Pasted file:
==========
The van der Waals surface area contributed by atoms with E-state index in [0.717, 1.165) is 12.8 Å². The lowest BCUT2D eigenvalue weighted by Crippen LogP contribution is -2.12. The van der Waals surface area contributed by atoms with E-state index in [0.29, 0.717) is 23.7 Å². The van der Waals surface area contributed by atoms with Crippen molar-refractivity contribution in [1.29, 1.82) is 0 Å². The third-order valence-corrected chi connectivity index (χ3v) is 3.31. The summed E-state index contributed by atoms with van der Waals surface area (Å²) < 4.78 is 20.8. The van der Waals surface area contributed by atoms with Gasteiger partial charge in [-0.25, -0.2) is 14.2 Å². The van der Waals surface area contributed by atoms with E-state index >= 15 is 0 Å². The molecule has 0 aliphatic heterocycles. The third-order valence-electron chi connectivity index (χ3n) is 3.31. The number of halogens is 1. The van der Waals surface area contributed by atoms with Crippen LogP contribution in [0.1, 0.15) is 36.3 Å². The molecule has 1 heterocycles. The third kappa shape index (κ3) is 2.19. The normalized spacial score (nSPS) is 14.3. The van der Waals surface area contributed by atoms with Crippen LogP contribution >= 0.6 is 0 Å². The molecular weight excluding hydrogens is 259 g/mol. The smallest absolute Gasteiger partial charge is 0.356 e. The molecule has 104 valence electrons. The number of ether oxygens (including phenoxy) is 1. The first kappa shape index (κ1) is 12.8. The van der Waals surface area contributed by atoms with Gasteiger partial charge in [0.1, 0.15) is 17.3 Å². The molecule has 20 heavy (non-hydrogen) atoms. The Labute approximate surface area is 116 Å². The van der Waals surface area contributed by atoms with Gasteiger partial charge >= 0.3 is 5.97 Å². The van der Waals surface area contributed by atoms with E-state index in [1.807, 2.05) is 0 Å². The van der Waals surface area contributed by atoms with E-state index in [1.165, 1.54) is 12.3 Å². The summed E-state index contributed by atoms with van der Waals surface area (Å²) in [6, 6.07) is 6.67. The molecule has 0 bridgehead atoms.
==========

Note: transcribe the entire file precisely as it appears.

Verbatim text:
The van der Waals surface area contributed by atoms with E-state index in [0.717, 1.165) is 12.8 Å². The lowest BCUT2D eigenvalue weighted by Crippen LogP contribution is -2.12. The van der Waals surface area contributed by atoms with E-state index in [0.29, 0.717) is 23.7 Å². The van der Waals surface area contributed by atoms with Crippen molar-refractivity contribution in [1.29, 1.82) is 0 Å². The third-order valence-corrected chi connectivity index (χ3v) is 3.31. The summed E-state index contributed by atoms with van der Waals surface area (Å²) < 4.78 is 20.8. The van der Waals surface area contributed by atoms with Gasteiger partial charge in [-0.25, -0.2) is 14.2 Å². The van der Waals surface area contributed by atoms with E-state index >= 15 is 0 Å². The molecule has 0 aliphatic heterocycles. The third-order valence-electron chi connectivity index (χ3n) is 3.31. The number of halogens is 1. The van der Waals surface area contributed by atoms with Crippen LogP contribution in [0.1, 0.15) is 36.3 Å². The molecule has 1 heterocycles. The third kappa shape index (κ3) is 2.19. The normalized spacial score (nSPS) is 14.3. The van der Waals surface area contributed by atoms with Crippen LogP contribution >= 0.6 is 0 Å². The molecular weight excluding hydrogens is 259 g/mol. The smallest absolute Gasteiger partial charge is 0.356 e. The molecule has 104 valence electrons. The number of ether oxygens (including phenoxy) is 1. The first kappa shape index (κ1) is 12.8. The van der Waals surface area contributed by atoms with Gasteiger partial charge in [0.1, 0.15) is 17.3 Å². The molecule has 20 heavy (non-hydrogen) atoms. The Labute approximate surface area is 116 Å². The van der Waals surface area contributed by atoms with Gasteiger partial charge >= 0.3 is 5.97 Å². The van der Waals surface area contributed by atoms with E-state index in [1.807, 2.05) is 0 Å². The van der Waals surface area contributed by atoms with E-state index in [1.165, 1.54) is 12.3 Å². The summed E-state index contributed by atoms with van der Waals surface area (Å²) in [6, 6.07) is 6.67. The molecule has 0 bridgehead atoms.